The Fresh Loaf

News & Information for Amateur Bakers and Artisan Bread Enthusiasts

Keeping bread/Storage

Cob's picture

Keeping bread/Storage

Okay, I am always faced with the dilemma of how to store bread.

In plastic bags: Sweet breads, non-crusty things. Cut and uncut. Will soften, but that's usually the plan.

In perforated/paper bags: Crusty breads, anything to be refreshed in the oven, left entire.

But what about crusty breads if they're cut with exposed crumb?

My problem concerns fat-free, rustic breads whose crumb quickly hardens and stales. I don't enjoy their softened crust and prefer to refresh them quickly in the oven, but when they're cut, how do you store them? Especially those SD's that keep a week.

Is it a scrilege to add fat to SD's? That's the only way my bread can keep for days. I don't know another way to keep the crumb soft for days in a paper bag. Or do you cut away the exposed part? (Even then, I can find the inner crumb quite staled).


meirp's picture

Everything you wrote is true. For French-style breads either eat the bread faster, invite friends and family to eat the bread faster, or bake smaller loaves and keep unused ones in freezer until you're ready to unfrost, recondition in oven on low temp. for 10 minutes and eat them. I don't think it's sacrilege to add oil/fat, but then it won't be pure French-style with that amazing texture. You can still make great SD loaves with added fat, including with crispy crust; however, once again to mantain that crust, I find paper bags to be the best.


BobS's picture

I often slice, then freeze, my loaves.  We thaw slices in the toaster as we need them.  You can also make lunchtime sandwich with two frozen slices; by lunchtime the bread will be thawed and the filling kept cool. 

Windischgirl's picture

Cob, are you storing the breads standing up, cut-side down on a cutting board or counter?  The staling comes from the cut surface being exposed to air; eliminate the air contact and the bread stays fresh.  A European relative taught me that trick--no bags needed (although you could slide a paper bag over the end of the bread if you like). 

If the end of the bread is a little stale, it still makes wonderful toast.  My heritage is from a culture that, if a piece of bread dropped on the floor, you had to kiss it in blessing...and then eat it--wheat was considered that precious.  I'm such a goof that way that I can't bear to throw bread out.  If all else fails it gets tossed into the yard to feed the birds.

Cob's picture

Are you Italien? Lol, I guess, for Catholics, bread is sacred.

Anyway, I love that idea to stand up bread on a cutting board but it's inconvenient since I've only the two, one for breadmaking, the other for general use.

dabrownman's picture

Pumpernickel's and hi % rye I slice thin before freezing wrapped tight in plastic wrap - about 8 1/4" slices per bundle skince there are only 2 of us. Most other SD breads I usually cut into quarters,  Slice one quarter for eating right away and freeze the other quarters wrapped in plastic wrap.  I just thaw them on the defrost cycle of the MW if in a hurry or let them thaw out on the counter.for slicing as needed.  SD is pretty good at not going stale but it is better frozen and thawed rather than 3 days my book.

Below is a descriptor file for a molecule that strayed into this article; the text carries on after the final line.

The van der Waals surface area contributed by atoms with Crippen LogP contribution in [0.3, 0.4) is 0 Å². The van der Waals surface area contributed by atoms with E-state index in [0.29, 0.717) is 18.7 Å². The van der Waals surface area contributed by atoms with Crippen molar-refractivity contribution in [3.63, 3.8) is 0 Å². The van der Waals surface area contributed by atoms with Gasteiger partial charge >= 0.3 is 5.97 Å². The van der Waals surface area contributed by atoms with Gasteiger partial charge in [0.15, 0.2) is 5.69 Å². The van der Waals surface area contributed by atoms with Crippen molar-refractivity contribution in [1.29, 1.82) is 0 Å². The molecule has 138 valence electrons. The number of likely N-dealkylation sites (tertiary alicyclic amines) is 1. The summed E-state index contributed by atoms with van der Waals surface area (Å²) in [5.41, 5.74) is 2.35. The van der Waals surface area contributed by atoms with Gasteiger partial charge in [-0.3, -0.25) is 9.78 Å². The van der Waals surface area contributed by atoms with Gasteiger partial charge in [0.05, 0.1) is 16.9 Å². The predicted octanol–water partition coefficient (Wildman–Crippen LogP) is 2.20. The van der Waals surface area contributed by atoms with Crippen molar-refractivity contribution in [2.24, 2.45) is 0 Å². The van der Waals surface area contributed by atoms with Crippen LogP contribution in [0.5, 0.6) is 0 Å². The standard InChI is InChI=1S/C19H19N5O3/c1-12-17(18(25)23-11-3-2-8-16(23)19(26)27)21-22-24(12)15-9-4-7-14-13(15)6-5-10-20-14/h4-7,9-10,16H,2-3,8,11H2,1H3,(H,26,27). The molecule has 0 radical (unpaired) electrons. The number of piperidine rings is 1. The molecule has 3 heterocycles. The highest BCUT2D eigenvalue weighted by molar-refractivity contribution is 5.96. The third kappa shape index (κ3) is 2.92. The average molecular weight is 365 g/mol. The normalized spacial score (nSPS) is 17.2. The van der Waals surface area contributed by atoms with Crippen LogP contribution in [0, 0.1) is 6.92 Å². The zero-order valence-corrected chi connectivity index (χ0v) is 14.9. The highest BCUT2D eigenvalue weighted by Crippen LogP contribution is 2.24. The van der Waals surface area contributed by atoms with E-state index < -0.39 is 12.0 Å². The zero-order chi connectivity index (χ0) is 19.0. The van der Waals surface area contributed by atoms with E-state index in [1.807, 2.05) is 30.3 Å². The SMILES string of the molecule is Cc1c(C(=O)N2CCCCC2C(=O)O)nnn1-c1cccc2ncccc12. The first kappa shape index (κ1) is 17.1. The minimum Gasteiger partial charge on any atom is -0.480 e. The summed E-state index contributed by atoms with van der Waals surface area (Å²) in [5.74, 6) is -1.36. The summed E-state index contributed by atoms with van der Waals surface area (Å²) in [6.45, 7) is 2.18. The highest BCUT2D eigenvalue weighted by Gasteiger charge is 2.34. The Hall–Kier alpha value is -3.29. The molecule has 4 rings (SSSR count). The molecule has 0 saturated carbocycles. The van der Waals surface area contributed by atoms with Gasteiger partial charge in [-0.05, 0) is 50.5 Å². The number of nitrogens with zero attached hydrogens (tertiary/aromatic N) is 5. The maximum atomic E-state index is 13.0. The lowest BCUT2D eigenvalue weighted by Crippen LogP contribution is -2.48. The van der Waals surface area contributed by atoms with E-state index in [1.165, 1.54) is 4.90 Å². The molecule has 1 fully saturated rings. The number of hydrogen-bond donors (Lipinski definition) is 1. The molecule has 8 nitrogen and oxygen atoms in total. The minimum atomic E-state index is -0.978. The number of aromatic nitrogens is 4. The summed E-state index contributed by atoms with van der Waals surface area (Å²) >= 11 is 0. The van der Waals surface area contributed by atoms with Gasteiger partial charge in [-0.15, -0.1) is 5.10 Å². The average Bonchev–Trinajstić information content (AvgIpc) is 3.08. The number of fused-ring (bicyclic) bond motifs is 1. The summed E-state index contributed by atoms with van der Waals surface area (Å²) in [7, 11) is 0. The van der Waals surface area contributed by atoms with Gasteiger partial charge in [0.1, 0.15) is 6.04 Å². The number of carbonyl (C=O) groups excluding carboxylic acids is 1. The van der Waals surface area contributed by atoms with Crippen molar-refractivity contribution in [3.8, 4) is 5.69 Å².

isand66's picture

I wrap my breads with plastic wrap after they are completely cooled and I can usually get a rustic style SD bread to keep for about 1 week this way. 

Cob's picture


You're doing what I thought with 'SD's that keep'. I cannot see how SD's can keep without the curmb hardening in a paper bag!

Sjadad's picture

Cob - I also store SD loaves cut-side down on a wooden board. And since I rarely cut my breads so evenly that they rest completely flat on the board, I usually crimp a piece of aluminum foil over the cut-side first. This method keeps the exposed crumb from going stale, while allowing the crust to stay crisp. 

Hamelman is right when he says that SD bread changes/develops over time.  It's neither better nor worse two or three days out of the oven, just different. I enjoy experiencing it over the course of many days. By the fourth of fifth day, if it's around that long, it still makes wonderful toast. 

Janetcook's picture

I live in a dry climate and my SD loaves will stay fresh for up to a week, if they last that long, by simply being stored cut side down on a piece of wax paper in my bread box.  IY loaves will stale faster.


Cob's picture

Thanks everyone for the suggestions.

For people who freeze slices and part-loaves, you're doing what I am trying to avoid. 75% of my freezer is stuffed with bread that do not keep at RT or leftovers I cannot bear to throw. There's no room for freezing any more bread. And, yes, I bake daily......!

I just wonder how people store SD's that keep for ages. I'm sure they must just keep them any old how because people always talk about SD toast, breadcrumbs, crostini, croutons, etc. rarely ever consumed 'fresh'. I just want SD/bread to be eaten as it is, out of the bag. Paper or not!